Germany, England to throw down Euro 2016 marker

England's recent record includes a flawless 10 wins from its Euro 2016 qualifiers while Germany put in a below-par campaign with defeats to Ireland and Poland as it won seven of its 10 qualifiers, but also won the group.

The German players train ahead of their clash with England in Berlin.   -  AP

Germany hosts England at Berlin's imposing Olympic Stadium on Saturday amidst security concerns as both teams look to throw down a marker for Euro 2016. >'Golden generation' label must be earned - Sterling

The Brussels bomb attacks last Tuesday means security personnel will be on a high state of alert with a crowd of around 72,000 expected for the high-profile match as two of the favourites for June's European championships meet.

Germany suffered a blow on Wednesday when Manchester United midfielder Bastian Schweinsteiger tore the ligament in his right knee and faces a race against time to be fit for Euro 2016 finals which starts on June 10. >Hodgson: Alli can be the new Robson

And head coach Joachim Löw showed his teeth on Tuesday by throwing Wolfsburg striker Max Kruse out of the squad for the friendlies against England, and then four days later against Italy, for off-field indiscretions. Both teams will experiment, especially England, who has several injuries, including captain and record goal-scorer Wayne Rooney, who is sidelined with a knee injury.

Goalkeeper Joe Hart, who is recovering from a calf injury, has been included in the squad for the friendlies against Germany, then Holland next Tuesday at Wembley. Luke Shaw (broken leg), Jack Wilshere (fractured shin), Alex Oxlade-Chamberlain (knee) and Fabian Delph (calf) are all out. >Watch: Victory would make captaincy sweeter - Cahill

Liverpool striker Daniel Sturridge and Arsenal midfielder Danny Welbeck are back after injury. Sturridge missed England's entire Euro 2016 qualifying campaign with hip, knee, foot and hamstring injuries while Welbeck was out for 10 months with a knee problem.

Sturridge faces competition to start up front from Leicester's Jamie Vardy or Tottenham Hotspur's Harry Kane and the Germans clearly respect their English rivals.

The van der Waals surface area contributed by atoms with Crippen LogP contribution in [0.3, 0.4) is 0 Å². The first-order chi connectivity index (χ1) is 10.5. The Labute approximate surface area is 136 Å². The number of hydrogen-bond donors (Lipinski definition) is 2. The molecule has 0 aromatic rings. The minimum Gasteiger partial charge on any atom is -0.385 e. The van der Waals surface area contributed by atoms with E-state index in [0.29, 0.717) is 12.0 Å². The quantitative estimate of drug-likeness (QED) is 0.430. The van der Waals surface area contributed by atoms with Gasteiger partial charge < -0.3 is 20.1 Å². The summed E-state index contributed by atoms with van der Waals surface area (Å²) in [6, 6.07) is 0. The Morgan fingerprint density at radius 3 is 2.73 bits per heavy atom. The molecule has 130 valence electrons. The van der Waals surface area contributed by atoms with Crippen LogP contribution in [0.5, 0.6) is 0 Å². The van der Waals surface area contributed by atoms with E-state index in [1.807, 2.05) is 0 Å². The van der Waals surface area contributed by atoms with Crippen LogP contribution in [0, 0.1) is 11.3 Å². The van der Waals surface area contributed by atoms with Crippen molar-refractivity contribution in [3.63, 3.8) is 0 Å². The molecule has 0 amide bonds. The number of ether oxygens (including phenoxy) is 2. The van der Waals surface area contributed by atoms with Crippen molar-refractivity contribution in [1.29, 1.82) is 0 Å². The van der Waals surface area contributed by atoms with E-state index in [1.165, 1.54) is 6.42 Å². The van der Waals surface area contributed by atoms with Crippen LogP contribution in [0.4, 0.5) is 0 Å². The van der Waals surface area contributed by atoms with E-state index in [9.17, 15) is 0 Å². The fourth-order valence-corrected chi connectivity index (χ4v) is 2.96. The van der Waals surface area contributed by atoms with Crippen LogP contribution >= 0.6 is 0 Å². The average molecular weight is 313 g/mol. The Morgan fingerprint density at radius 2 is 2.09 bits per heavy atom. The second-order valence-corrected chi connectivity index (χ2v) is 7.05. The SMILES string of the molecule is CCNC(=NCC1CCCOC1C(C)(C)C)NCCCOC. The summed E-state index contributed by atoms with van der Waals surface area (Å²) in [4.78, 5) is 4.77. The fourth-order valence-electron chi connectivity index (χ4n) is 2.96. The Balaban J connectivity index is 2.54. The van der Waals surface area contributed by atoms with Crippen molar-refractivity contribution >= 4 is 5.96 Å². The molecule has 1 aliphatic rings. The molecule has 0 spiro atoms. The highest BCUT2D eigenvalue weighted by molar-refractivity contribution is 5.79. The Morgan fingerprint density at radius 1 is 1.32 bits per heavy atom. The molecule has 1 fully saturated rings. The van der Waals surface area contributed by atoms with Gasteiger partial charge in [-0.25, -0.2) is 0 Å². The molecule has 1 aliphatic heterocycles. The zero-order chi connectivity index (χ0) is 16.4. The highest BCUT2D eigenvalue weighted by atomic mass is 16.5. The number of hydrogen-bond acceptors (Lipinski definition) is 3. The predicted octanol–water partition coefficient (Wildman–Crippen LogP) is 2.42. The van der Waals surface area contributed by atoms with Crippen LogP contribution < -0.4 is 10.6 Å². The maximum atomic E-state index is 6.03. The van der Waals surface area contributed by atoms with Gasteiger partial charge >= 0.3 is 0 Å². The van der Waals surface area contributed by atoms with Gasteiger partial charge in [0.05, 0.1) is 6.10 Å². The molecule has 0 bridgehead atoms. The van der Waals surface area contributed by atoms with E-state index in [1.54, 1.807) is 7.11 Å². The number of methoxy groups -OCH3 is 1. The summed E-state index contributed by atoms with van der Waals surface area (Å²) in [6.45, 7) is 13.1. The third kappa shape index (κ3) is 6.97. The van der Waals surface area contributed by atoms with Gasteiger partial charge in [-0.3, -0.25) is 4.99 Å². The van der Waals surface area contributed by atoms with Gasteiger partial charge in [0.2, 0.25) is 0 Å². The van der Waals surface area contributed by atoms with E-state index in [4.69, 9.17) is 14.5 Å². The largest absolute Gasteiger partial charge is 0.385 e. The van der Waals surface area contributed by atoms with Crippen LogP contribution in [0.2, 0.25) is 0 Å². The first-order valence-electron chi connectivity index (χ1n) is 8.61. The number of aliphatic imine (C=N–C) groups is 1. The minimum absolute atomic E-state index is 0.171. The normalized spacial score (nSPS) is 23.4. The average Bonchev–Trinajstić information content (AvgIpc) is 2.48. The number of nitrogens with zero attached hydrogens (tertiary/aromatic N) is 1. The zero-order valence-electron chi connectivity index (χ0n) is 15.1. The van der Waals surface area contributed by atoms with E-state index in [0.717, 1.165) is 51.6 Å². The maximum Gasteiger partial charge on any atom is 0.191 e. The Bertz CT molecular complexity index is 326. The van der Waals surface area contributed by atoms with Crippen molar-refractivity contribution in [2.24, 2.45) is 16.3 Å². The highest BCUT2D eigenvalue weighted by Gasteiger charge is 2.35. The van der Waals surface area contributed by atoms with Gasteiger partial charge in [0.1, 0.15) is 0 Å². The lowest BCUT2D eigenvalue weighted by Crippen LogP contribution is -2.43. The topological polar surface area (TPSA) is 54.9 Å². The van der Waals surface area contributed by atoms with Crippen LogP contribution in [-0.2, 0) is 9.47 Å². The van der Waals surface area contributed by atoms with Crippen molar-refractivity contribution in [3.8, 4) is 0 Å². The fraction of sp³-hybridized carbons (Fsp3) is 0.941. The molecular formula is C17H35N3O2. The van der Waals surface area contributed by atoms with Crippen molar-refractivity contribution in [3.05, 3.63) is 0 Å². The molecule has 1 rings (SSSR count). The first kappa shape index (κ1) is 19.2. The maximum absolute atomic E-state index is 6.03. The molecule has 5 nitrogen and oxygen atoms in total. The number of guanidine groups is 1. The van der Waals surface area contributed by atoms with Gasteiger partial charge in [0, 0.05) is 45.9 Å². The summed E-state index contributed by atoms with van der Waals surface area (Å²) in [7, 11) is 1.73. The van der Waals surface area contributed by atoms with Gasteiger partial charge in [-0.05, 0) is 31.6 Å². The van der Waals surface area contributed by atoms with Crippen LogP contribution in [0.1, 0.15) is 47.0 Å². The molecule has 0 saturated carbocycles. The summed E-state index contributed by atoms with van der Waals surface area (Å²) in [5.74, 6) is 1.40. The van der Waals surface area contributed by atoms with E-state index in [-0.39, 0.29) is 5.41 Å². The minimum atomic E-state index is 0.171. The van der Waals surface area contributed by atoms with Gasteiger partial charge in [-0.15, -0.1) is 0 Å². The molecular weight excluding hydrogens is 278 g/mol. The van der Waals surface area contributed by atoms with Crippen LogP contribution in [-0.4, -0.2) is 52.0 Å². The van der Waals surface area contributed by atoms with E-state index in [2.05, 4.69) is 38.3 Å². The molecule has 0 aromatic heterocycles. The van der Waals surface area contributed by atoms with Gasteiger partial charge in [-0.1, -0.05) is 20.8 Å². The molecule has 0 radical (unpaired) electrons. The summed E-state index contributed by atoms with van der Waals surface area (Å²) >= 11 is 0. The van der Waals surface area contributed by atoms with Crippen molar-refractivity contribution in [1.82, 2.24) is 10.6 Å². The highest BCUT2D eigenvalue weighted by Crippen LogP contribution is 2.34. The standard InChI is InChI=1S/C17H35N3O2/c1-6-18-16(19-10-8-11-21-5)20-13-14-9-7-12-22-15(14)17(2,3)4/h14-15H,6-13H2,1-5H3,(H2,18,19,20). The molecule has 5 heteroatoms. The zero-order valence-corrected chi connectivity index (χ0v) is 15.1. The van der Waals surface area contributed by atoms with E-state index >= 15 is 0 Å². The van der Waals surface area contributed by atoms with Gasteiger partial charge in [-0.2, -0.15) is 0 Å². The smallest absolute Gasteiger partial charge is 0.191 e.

"I rate England as a good team, with a view to the European championships, especially when you look at all the names they have," said Germany's Toni Kroos. "The English have a few ideas and they are quick up front."

This will be the 33rd time Germany have played England with the Germans having won 12, drawn six and lost 15 times to the Three Lions. The last time the teams met, in November 2013 at Wembley, a Per Mertesacker header sealed Germany's 1-0 win in London.

Since then, England manager Roy Hodgson instilled a sense of realism and is grooming a group of talented young players.

Germany has failed to shine since winning the World Cup nearly two years ago, but is eager to find some form and Löw says the English are becoming a force to be reckoned with.

"England have improved in the last two or three years and have undergone a clear change," said Loew, whose youthful Germany team trouced England 4-1 in the Round of 16 at the 2010 World Cup. "I see parallels between them and how we were in 2010."

"They have brought in young players, they are very good in defence, concede few goals and have players who are quick to counter. That's how we played in 2010."

England's recent record includes a flawless 10 wins from its Euro 2016 qualifiers while Germany put in a below-par campaign with defeats to Ireland and Poland as it won seven of its 10 qualifiers, but also won the group.

Tottenham left-back Danny Rose and Leicester midfielder Danny Drinkwater could make their England debuts in Berlin on the back of stellar seasons for their clubs.

"I have been given a small chance here to show what I am capable of and it is up to me to take it," said Drinkwater.